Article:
A Wonderful Way To Fight Extreme Poverty

As a conservative, I believe that people occasionally need help to access the American dream, but I don’t believe that the American dream should include two or three generations of collecting benefits from the government. We handled poverty much better when it was a local issue done by local charitable organizations.

The chart below is from the U.S. Census Bureau:

PovertyChart

In creating “The War on Poverty,” we have created a huge bureaucracy that has no incentive to actually decrease poverty. As you can see from the above chart, we have not made significant progress in ending poverty. Instead, we have created a vehicle for those who choose not to develop the discipline of going to work every day to live quite comfortably while the rest of us earn the money to support them. This is not a workable long-term arrangement.

Meanwhile, the Mayor of Albuquerque has a much better idea. On Thursday, The Washington Post told his story.

The article reports:

Next month will be the first anniversary of Albuquerque’s There’s a Better Way program, which hires panhandlers for day jobs beautifying the city. In partnership with a local nonprofit that serves the homeless population, a van is dispatched around the city to pick up panhandlers who are interested in working. The job pays $9 an hour, which is above minimum wage, and provides a lunch. At the end of the shift, the participants are offered overnight shelter as needed.

The article cites a few examples of the how the program has made a significant difference:

The There’s a Better Way van employs about 10 workers a day but could easily take more. When the van fills, people have begged to get a spot next time, she said. That’s why the city has increased funding for the program to expand it from two to four days a week. And it inspired St. Martin’s to start its own day labor program, connecting the jobless to employers in the area who could offer side jobs.

Tillerson (Kellie Tillerson, director of Employment Services at St. Martin’s Hospitality Center, the organization that facilitates the city’s program) said a lot of the people who get picked up by the van were not aware of all the services available to them. One man who recently got out of prison returned to St. Martin’s the day after taking one of the city’s jobs. She said it enrolled him in the day-labor program, told him about behavioral health services and are helping him get an ID.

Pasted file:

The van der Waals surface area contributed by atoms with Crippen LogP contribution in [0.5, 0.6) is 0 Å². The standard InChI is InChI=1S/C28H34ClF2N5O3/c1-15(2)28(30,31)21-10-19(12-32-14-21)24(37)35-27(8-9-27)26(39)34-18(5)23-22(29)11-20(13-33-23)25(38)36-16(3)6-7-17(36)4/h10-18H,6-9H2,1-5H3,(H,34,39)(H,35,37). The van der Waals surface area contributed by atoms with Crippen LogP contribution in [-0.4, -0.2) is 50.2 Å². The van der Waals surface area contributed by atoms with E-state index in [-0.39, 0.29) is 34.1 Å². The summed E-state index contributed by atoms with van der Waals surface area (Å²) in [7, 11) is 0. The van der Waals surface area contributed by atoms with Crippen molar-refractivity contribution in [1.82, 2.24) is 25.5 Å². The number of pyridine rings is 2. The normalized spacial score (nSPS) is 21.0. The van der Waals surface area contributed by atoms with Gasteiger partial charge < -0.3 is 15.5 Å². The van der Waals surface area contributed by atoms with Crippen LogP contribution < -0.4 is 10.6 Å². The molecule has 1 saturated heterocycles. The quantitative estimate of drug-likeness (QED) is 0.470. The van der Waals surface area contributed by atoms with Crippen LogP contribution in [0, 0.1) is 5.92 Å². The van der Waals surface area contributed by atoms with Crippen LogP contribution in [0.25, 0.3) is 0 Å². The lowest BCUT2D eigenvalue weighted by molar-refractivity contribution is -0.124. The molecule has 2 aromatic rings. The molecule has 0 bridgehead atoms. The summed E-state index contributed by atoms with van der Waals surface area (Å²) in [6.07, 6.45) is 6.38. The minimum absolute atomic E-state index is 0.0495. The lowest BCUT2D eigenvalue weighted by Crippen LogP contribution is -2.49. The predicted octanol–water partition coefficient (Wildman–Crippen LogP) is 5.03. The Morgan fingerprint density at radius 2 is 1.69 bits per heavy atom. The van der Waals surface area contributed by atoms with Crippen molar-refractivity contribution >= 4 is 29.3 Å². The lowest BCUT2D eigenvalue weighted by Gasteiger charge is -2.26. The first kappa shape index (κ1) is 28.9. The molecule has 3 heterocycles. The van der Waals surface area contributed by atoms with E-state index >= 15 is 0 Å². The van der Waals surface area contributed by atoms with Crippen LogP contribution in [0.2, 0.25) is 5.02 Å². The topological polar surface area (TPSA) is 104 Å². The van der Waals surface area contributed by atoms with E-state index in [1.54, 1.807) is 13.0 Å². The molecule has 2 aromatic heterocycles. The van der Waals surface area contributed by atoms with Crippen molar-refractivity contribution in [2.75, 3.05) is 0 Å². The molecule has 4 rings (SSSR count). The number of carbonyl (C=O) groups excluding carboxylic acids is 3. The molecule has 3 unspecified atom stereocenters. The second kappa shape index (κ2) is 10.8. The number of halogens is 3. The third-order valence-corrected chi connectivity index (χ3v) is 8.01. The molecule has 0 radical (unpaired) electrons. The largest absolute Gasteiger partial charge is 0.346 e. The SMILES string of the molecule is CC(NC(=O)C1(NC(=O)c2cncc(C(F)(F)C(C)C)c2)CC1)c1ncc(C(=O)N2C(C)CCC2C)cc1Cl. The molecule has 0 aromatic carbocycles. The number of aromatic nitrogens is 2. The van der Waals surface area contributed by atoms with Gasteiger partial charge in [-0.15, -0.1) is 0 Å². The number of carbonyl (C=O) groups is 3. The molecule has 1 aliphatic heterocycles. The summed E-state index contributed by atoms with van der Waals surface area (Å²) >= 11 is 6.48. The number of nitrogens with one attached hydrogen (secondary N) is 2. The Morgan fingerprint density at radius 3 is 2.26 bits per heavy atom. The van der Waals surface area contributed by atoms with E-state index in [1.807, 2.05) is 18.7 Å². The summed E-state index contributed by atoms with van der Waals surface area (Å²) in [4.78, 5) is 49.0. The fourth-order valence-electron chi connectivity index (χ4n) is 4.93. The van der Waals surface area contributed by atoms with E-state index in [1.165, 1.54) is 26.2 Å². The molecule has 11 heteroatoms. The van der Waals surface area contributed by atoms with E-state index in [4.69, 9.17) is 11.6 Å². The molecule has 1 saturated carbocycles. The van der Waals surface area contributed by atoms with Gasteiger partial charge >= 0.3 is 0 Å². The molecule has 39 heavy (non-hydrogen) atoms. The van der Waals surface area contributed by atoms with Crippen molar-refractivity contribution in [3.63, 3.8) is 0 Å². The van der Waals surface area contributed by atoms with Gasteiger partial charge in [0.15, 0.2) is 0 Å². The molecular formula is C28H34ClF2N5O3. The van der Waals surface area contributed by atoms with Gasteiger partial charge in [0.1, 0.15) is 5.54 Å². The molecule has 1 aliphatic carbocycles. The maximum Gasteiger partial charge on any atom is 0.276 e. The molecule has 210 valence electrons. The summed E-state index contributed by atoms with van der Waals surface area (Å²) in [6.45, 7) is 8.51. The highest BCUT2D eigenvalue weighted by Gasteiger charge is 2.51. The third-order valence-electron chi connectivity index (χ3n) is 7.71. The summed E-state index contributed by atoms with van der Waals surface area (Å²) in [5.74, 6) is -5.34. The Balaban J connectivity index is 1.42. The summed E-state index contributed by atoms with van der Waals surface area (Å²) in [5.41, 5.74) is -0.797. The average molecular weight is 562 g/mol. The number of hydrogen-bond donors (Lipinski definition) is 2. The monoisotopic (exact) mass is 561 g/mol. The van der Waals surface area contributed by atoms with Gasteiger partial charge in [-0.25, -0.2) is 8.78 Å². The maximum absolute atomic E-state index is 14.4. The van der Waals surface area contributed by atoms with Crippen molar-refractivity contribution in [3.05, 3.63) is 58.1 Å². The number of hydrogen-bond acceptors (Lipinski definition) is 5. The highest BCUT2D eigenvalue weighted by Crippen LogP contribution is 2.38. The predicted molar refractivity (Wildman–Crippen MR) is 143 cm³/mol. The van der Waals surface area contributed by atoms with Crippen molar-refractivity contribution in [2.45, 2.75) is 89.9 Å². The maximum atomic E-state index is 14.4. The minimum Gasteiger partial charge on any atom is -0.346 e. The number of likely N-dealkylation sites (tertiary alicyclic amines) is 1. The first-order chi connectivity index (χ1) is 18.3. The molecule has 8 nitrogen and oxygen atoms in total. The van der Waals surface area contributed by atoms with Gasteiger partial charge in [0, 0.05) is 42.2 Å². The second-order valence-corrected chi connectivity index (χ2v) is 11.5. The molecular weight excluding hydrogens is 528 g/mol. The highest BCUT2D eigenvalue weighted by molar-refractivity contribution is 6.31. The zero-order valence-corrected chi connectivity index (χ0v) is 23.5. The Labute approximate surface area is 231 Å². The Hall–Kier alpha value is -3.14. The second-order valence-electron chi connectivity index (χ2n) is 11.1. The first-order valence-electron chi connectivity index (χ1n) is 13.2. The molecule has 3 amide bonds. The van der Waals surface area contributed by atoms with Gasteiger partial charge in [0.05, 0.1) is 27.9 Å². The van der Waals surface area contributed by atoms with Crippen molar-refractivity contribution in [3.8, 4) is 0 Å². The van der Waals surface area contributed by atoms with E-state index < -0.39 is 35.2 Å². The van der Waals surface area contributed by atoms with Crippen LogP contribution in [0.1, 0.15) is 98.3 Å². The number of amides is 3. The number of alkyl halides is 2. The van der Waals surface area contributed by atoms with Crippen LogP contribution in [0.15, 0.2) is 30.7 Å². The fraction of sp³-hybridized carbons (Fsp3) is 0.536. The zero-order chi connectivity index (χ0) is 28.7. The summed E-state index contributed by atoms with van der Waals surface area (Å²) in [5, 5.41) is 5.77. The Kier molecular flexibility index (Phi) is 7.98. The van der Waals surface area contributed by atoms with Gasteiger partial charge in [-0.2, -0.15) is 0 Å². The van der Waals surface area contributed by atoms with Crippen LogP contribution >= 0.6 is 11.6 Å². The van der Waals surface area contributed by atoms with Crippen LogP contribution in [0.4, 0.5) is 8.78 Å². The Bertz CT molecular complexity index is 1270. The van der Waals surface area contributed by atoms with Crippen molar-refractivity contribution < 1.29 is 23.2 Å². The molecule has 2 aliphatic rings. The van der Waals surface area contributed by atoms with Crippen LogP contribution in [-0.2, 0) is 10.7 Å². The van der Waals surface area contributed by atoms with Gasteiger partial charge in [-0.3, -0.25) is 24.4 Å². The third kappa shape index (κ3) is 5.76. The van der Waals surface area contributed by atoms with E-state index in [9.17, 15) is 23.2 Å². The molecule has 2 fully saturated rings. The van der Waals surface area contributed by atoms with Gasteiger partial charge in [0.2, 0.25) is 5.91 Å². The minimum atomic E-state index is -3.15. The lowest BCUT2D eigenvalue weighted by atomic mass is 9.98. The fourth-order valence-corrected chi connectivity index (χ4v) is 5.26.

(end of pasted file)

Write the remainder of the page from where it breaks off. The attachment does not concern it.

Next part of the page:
…The program hasn’t weeded out all panhandling in the city, and supporters say that’s not really the point. It’s connecting people who would otherwise not seek help to needed services. And it’s showing them when they are at their lowest that they have real value, and that others are willing to show them kindness to help them have a better life.

“It’s helping hundreds of people,” Berry (Republican Mayor Richard Berry) said, “and our city is more beautiful than ever.”

This program makes a lot of sense.

Charity Begins At Home

Charity begins at home. I wonder sometimes how the Internal Revenue Service feels about that, but that is the conventional wisdom. Exhibiting their usual talent for taking things to the legal limit, the Clinton family obvious believes that charity should begin at home.

The Washington Free Beacon posted a story today about Hillary Clinton’s tax returns for 2014.

The article reports:

The Clintons earned more than $28 million in 2014 and claimed around $3 million in income as charitable tax deductions, according to tax returns released by Hillary Clinton’s campaign last Friday. The campaign emphasized Clinton’s charitable giving in a press statement, saying that it “represented 10.8 percent” of her income in 2014. But roughly half of that money—$1.8 million—appears to have been channeled to the Bill, Hillary, and Chelsea Clinton Foundation.